Wednesday, April 18, 2007

KL Going - Author Of Popular Young Adult Fiction







Welcome to “Up Close & Personal.” For every interview I will be introducing a literary personality discussing her views and insights, as well as upcoming literary events around the world.

Today’s interview is with KL Going, author of popular young adult fiction.

E. I. Welcome, and thank you for stopping by. Please tell your readers more about KL Going -- the woman behind the author.

KL: First of all, thanks for asking me to do this interview. I'm always thrilled to have a chance to meet readers. As for describing myself -- that's always hard to do. I'd say I'm a person who loves a good story, whether I'm writing it, reading it, or watching it on the big screen. I love music and my tastes are very broad -- everything from rock to gospel to punk. I love little coffee shops where you can sit and drink chai tea on rainy afternoons. My primary goal at the moment is take a kick-a** vacation somewhere. Anywhere. I also want to save the world, but I'm realistic enough to know that I should aim for the vacation. Ha.

E. I. Ms. Going, could you tell your fans about your path to publication,
any sprints or stumbles?


KL: I wrote my first novel in high school, which was great except I didn't know anything about editing or submitting, so I didn't do anything with
the book. Then I wrote my next novel throughout my college years, only I lost it. (Long, depressing story) I taught adult literacy for a while, and then through a fluke connection I got a job at a literary agency. That's when I finally started to take my writing seriously. I wrote a young adult novel while working there, but it still took me a LONG time to work up the courage to show it to anyone. That novel never did sell, but it came close and gave me the encouragement I needed to write my next novel Fat Kid Rules the World, which got published and was named a Michael Printz honor book.

E. I. What encouragement helped you along your writing career?

KL: When I submitted my first attempt at a YA novel, my boss was so
encouraging and the editors we sent it to gave great responses. One of
them even considered buying it for a long while. This gave me the confidence to write something new. I have a pretty thin skin, so I don't know if I could have take the criticism had all those initial responses been negative.

E. I. What were your challenges in bringing SAINT IGGY to life?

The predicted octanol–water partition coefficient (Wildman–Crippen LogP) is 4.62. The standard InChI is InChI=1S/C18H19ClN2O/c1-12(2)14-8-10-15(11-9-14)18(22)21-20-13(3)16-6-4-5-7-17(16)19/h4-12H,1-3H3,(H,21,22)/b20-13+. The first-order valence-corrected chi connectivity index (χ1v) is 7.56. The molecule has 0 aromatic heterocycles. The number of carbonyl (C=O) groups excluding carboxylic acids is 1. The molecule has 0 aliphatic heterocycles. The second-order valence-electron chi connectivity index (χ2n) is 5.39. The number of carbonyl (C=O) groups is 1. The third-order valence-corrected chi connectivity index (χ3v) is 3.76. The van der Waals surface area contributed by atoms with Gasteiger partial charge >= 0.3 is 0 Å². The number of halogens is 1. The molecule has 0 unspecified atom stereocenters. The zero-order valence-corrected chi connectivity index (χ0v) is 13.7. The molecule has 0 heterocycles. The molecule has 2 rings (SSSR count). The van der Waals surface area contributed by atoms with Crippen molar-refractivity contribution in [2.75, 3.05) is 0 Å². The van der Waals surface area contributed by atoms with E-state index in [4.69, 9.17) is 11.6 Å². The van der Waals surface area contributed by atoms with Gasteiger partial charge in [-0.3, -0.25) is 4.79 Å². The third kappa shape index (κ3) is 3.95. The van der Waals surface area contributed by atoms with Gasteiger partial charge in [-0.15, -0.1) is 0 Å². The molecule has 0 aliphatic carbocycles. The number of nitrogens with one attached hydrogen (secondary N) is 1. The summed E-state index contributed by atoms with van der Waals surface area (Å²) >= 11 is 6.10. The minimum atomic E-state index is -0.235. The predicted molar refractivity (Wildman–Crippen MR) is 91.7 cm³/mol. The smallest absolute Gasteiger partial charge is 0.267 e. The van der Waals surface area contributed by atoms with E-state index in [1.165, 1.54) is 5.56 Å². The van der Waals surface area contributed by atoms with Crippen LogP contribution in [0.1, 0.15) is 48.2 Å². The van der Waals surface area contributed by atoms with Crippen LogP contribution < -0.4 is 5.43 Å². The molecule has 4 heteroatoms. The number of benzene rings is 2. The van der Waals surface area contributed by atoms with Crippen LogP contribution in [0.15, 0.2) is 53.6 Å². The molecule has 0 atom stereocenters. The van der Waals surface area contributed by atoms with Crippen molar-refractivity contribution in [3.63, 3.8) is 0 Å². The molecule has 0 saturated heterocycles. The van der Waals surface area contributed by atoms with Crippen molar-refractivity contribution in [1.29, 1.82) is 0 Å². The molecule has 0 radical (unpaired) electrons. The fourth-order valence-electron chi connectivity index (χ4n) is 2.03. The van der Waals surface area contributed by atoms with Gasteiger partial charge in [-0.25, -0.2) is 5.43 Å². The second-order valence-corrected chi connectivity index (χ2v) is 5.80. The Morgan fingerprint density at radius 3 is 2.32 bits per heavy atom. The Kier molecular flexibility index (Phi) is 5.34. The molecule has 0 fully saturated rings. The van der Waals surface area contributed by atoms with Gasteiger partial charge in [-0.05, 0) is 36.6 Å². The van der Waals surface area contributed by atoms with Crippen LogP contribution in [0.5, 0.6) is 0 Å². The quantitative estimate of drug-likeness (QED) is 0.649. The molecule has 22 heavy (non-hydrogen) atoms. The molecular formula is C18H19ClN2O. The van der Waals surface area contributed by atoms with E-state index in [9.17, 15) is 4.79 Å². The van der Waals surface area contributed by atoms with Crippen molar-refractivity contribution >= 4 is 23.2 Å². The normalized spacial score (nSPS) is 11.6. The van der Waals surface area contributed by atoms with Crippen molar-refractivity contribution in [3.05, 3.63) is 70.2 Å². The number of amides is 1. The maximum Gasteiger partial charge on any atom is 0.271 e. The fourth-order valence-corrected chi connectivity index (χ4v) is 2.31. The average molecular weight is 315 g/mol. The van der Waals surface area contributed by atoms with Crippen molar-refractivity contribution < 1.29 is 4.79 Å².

KL: Saint Iggy was a complex book. I needed to strike a balance between wisdom and naievete with Iggy's voice and sometimes that was difficult. I also tend to find plot difficult in voice driven novels. I had Iggy's voice so
clearly in my brain, but the plot took a lot of hammering out.

E. I. What was your initial inspiration for creating this book?

KL: The first line of the book where Iggy explains about getting kicked out of school came to me whole, and from there I wanted to see what else this kid would say. I found Iggy to be very compelling, so he was actually the
inspiration for all that followed.


E. I. If you have total control of a Hollywood version of SAINT IGGY who
would be in it and who do you wish to direct it?


KL: Honestly, I would want the film to be an artsy indie film. I wouldn't want any name actors or big-shot directors. Saint Iggy is very visual --
there's a scene where Iggy stands in a circle of color that's being reflected on the street from a church window, and that's the type of thing I'd love to see someone do something very beautiful and creative with. It's also a story that contrasts a lot of harsh realities with what's very beautiful in the world. I'd love to see some first time film maker capture something unique.

E. I. What kind of response has SAINT IGGY generated from your teen fans?

KL: Teen fans have been very supportive of this book. I have been surprised at how often they say that they feel like they are just like Iggy. Iggy has a pretty tough life, so that's sad in a lot of ways, but I am glad I could
write a book that reaches out to people.

E. I. Your writing shows tremendous range in subject matter, and style.
Would you describe yourself as a confident writer, always ready to face the next new challenge? Or do you have to psyche yourself up to try different venues?


KL: Confident is not usually a word I'd use to describe myself, however, I do
tend to dive into projects others would probably shy away from. I definitely have not taken the "marketing 101" path with my publishing career. I write books for both teens and younger kids, I don't have a consistent "brand", and all my books are very different. All of these things are against the mainstream view of how you should become a bestseller, but I feel like I need to write what I feel driven to write.
So confident, no... but determined, yes.

E. I. What can your fans look forward to next?

KL: I have a middle grade novel (ages eight and up) called The Garden of Eve coming out this October. It's a spooky, magical realism sort of story. I'm also working on a new teen novel slated for 2008 and this one is a fun exploration of glam. I also have a story in Pete Hautman's anthology Full House which is due out this fall. This is an anthology of poker stories for teens.

E. I. Thank you for contributing to my blog. It has been a pleasure for
me to get to know you, and your work a little better. Would you like to end
your interview with a writing tip or advice for young aspiring writers?


KL: This is my best advice: live your life as fully as possible. When you're driven towards succeeding in a given field, it's easy to let that goal
dictate all of your decisions, but for writers, how you live your life --
the breadth and depth of your experiences -- will determine how extensive your palette is when it comes time to create. So go out and experience everything you can.

To learn more about KL Going, please visit her at:
http://www.klgoing.com/

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